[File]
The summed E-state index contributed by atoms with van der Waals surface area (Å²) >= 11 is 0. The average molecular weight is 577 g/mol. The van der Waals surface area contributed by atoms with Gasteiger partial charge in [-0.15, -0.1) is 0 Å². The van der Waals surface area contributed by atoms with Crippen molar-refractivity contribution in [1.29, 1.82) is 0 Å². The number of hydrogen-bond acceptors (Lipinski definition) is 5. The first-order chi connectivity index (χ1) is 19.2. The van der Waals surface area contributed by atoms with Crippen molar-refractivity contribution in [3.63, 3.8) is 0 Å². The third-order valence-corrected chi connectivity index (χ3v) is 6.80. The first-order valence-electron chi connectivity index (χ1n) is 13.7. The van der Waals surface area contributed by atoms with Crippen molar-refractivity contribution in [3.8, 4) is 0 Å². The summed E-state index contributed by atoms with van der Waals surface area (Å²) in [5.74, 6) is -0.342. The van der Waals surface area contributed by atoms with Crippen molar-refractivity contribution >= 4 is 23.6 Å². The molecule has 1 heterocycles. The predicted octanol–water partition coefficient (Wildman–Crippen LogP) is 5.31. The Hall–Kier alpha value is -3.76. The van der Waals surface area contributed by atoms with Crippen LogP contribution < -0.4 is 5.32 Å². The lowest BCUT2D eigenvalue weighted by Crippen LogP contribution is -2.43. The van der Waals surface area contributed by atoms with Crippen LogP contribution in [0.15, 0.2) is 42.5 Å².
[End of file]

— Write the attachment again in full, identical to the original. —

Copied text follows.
The summed E-state index contributed by atoms with van der Waals surface area (Å²) >= 11 is 0. The average molecular weight is 577 g/mol. The van der Waals surface area contributed by atoms with Gasteiger partial charge in [-0.15, -0.1) is 0 Å². The van der Waals surface area contributed by atoms with Crippen molar-refractivity contribution in [1.29, 1.82) is 0 Å². The number of hydrogen-bond acceptors (Lipinski definition) is 5. The first-order chi connectivity index (χ1) is 19.2. The van der Waals surface area contributed by atoms with Crippen molar-refractivity contribution in [3.63, 3.8) is 0 Å². The third-order valence-corrected chi connectivity index (χ3v) is 6.80. The first-order valence-electron chi connectivity index (χ1n) is 13.7. The van der Waals surface area contributed by atoms with Crippen molar-refractivity contribution in [3.8, 4) is 0 Å². The summed E-state index contributed by atoms with van der Waals surface area (Å²) in [5.74, 6) is -0.342. The van der Waals surface area contributed by atoms with Crippen molar-refractivity contribution >= 4 is 23.6 Å². The molecule has 1 heterocycles. The predicted octanol–water partition coefficient (Wildman–Crippen LogP) is 5.31. The Hall–Kier alpha value is -3.76. The van der Waals surface area contributed by atoms with Crippen LogP contribution < -0.4 is 5.32 Å². The lowest BCUT2D eigenvalue weighted by Crippen LogP contribution is -2.43. The van der Waals surface area contributed by atoms with Crippen LogP contribution in [0.15, 0.2) is 42.5 Å².